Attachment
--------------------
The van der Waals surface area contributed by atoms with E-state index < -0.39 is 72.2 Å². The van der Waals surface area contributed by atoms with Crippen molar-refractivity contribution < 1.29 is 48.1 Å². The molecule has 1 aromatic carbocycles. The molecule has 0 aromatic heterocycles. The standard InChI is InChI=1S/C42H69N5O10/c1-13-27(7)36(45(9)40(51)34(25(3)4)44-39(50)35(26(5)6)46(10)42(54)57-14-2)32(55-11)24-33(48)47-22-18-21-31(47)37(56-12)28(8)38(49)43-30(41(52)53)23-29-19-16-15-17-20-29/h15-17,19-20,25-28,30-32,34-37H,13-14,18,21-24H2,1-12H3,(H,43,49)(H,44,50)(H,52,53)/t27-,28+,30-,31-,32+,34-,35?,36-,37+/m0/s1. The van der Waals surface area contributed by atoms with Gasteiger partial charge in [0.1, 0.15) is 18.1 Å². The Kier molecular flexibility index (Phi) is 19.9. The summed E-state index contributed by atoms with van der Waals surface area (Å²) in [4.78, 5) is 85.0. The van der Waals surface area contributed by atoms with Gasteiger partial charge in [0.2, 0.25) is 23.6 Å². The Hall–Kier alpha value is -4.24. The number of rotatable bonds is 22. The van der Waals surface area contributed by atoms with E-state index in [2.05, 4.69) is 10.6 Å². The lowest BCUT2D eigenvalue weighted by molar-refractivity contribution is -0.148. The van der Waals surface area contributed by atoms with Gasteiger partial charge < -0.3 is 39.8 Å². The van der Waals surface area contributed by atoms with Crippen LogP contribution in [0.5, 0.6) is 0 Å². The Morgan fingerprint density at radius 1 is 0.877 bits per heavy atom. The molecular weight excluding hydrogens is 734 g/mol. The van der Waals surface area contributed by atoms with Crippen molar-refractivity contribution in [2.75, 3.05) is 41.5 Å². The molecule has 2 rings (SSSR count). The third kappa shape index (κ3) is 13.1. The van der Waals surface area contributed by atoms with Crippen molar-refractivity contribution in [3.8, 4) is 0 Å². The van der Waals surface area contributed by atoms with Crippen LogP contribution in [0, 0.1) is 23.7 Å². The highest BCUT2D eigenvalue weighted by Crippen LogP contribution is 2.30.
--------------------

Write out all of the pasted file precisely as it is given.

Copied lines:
The van der Waals surface area contributed by atoms with E-state index < -0.39 is 72.2 Å². The van der Waals surface area contributed by atoms with Crippen molar-refractivity contribution < 1.29 is 48.1 Å². The molecule has 1 aromatic carbocycles. The molecule has 0 aromatic heterocycles. The standard InChI is InChI=1S/C42H69N5O10/c1-13-27(7)36(45(9)40(51)34(25(3)4)44-39(50)35(26(5)6)46(10)42(54)57-14-2)32(55-11)24-33(48)47-22-18-21-31(47)37(56-12)28(8)38(49)43-30(41(52)53)23-29-19-16-15-17-20-29/h15-17,19-20,25-28,30-32,34-37H,13-14,18,21-24H2,1-12H3,(H,43,49)(H,44,50)(H,52,53)/t27-,28+,30-,31-,32+,34-,35?,36-,37+/m0/s1. The van der Waals surface area contributed by atoms with Gasteiger partial charge in [0.1, 0.15) is 18.1 Å². The Kier molecular flexibility index (Phi) is 19.9. The summed E-state index contributed by atoms with van der Waals surface area (Å²) in [4.78, 5) is 85.0. The van der Waals surface area contributed by atoms with Gasteiger partial charge in [0.2, 0.25) is 23.6 Å². The Hall–Kier alpha value is -4.24. The number of rotatable bonds is 22. The van der Waals surface area contributed by atoms with E-state index in [2.05, 4.69) is 10.6 Å². The lowest BCUT2D eigenvalue weighted by molar-refractivity contribution is -0.148. The van der Waals surface area contributed by atoms with Gasteiger partial charge < -0.3 is 39.8 Å². The van der Waals surface area contributed by atoms with Crippen LogP contribution in [0.5, 0.6) is 0 Å². The Morgan fingerprint density at radius 1 is 0.877 bits per heavy atom. The molecular weight excluding hydrogens is 734 g/mol. The van der Waals surface area contributed by atoms with Crippen molar-refractivity contribution in [2.75, 3.05) is 41.5 Å². The molecule has 2 rings (SSSR count). The third kappa shape index (κ3) is 13.1. The van der Waals surface area contributed by atoms with Crippen molar-refractivity contribution in [3.8, 4) is 0 Å². The van der Waals surface area contributed by atoms with Crippen LogP contribution in [0, 0.1) is 23.7 Å². The highest BCUT2D eigenvalue weighted by Crippen LogP contribution is 2.30.